The Delta fire department is taking steps to decrease fire risk this summer, after a Surrey townhouse blaze impacted 10 North Delta homes earlier this month.
Deputy chiefs Brad Wilson and Dave Wood brought an update on the July 5 fire to council on Monday, following a debrief with the department the previous week.
According to Wilson, the fire stretched the department to the limits of its staff. Every Delta firefighter and truck available was in North Delta, and many were on scene all night.
“Our guys were exhausted,” Wilson said. “We had basically one truck dealing with two houses. It was just jumping from one to the other.”
The incident started around 1 a.m. on Thursday, July 5, when a Surrey townhouse development caught fire. (An investigation into the cause of the fire was inconclusive; Surrey RCMP continue to investigate.)
Because the complex was still under construction and didn’t have any fire prevention equipment installed in the homes, the fire grew and spread quickly.
Delta firefighters were called in to help the Surrey fire department deal with the flames. However, because the buildings were largely constructed out of wood and sheathed in Tyvek (a polyethylene wrap commonly used to protect buildings during construction), large embers floated away from the main fire and crossed Scott Road.
“That Tyvek is lightweight, it’s a lot lighter than tar paper,” Wood explained. “So it will float up into the air a lot more with the heat being produced by that fire. It also has a plastic-type property, so as it burns, it kind of drips.”
That’s probably why many residents saw embers in the air, dropping little balls of flame as they travelled, he said.
Counc. Jeannie Kanakos, who lives in the area, said during council that her and her husband went to Scott Road to see what was going on in Surrey.
“Literally as we stood on Scott Road, in front of our eyes, the cedar fence burst into flames,” she said.
Between 1 and 6:15 a.m., the Delta fire department was dispatched to 14 fires in North Delta and were notified of many others by neighbours at the scene. Later that afternoon, the department was called to a related fire that had started in Watershed Park, and at 6:45 p.m. was called to a second, related fire on the other side of Highway 91.
A total of 10 homes were damaged on the North Delta side.
Wilson noted that the Delta police were integral in the evacuation efforts in the area, and other local fire departments provided much needed aid to the overworked department.
Wilson also said that local residents played an important part in helping the department keep the fires at bay. Many residents helped hold the fire hoses as the firefighters went from one incident to the next. Others did what they could to keep fires at bay until the department could get there.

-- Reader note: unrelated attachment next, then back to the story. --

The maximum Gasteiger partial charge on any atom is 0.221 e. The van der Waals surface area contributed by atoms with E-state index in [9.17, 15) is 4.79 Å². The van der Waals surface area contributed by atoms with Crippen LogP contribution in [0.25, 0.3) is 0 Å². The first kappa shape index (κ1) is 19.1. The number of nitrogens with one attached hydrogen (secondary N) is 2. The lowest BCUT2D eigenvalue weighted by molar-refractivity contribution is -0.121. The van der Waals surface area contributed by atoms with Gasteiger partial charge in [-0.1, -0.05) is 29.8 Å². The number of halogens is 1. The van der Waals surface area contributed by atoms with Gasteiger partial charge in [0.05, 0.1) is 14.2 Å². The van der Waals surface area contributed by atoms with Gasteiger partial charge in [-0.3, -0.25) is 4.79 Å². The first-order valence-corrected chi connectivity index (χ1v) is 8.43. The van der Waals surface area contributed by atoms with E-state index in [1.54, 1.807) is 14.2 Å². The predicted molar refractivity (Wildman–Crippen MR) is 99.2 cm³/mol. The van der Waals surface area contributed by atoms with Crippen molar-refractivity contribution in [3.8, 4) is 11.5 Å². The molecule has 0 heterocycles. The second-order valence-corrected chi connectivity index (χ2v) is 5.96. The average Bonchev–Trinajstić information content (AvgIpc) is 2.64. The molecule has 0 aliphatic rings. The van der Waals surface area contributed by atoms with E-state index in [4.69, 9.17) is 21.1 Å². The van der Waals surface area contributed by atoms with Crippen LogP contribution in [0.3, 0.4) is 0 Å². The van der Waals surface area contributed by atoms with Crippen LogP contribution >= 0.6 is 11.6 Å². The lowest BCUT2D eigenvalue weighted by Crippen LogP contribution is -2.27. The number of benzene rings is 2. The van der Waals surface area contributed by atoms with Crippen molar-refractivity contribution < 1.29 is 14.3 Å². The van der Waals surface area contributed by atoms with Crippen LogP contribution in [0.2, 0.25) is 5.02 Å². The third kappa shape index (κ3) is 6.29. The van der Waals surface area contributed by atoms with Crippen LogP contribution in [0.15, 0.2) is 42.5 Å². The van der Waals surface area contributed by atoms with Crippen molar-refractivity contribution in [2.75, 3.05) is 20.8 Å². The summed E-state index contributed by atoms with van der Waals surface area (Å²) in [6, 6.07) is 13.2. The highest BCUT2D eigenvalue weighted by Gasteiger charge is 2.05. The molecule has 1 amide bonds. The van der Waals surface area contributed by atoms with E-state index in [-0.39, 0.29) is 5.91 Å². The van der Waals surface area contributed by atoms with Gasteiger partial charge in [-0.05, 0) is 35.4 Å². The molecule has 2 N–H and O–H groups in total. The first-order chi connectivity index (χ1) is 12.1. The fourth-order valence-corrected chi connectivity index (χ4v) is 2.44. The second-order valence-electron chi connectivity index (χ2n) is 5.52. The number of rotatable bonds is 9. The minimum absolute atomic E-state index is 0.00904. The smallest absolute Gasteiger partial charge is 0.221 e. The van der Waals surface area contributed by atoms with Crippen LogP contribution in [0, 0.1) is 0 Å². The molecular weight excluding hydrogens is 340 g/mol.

“Damage was kept to a minimum through fast action, quick decision-making and tireless effort from everyone involved,” Wilson said.
According to Wilson, most of the significantly damaged North Delta homes had cedar shake roofs, something Kanakos asked about during the council presentation. Although this type of roof is more susceptible to fire, Wilson said, residents can help reduce the risk by making sure debris is cleared off their roofs regularly.
Kanakos also asked about the safety of Watershed Park, which is bordered by many residential homes and is “tinder dry” during the hot summer months.
Wilson, who grew up in the Sunshine Woods area, said the park is a fire risk, but their new equipment and time-tested practices have kept the park safe.
“I don’t know if we’ve been really lucky. I don’t want to say that,” he said. “I would say that we just have got to try and be careful and monitor what’s going on in our own backyards. That’s probably our best defence.”
However, Kanakos believes something more needs to be done to protect the park, as concern is continuing to increase in the neighbourhood.
“It’s mounting because of climate change,” she said. “It’s different now, and I think we may need to look at it differently.”
Wilson said the department will be sending out booklets on fire prevention to North Delta households in the area, which will outline some steps that residents can take to ensure their properties are not a fire hazard. The department will also be hosting a public open house in the fall.
Given that the original fire started in a construction site, Wilson noted the Delta fire department has looked at the city’s own construction sites. Currently, all Delta’s construction sites are using best fire-safe practices, he said, and are using after-hours security personnel to monitor the sites outside of working hours.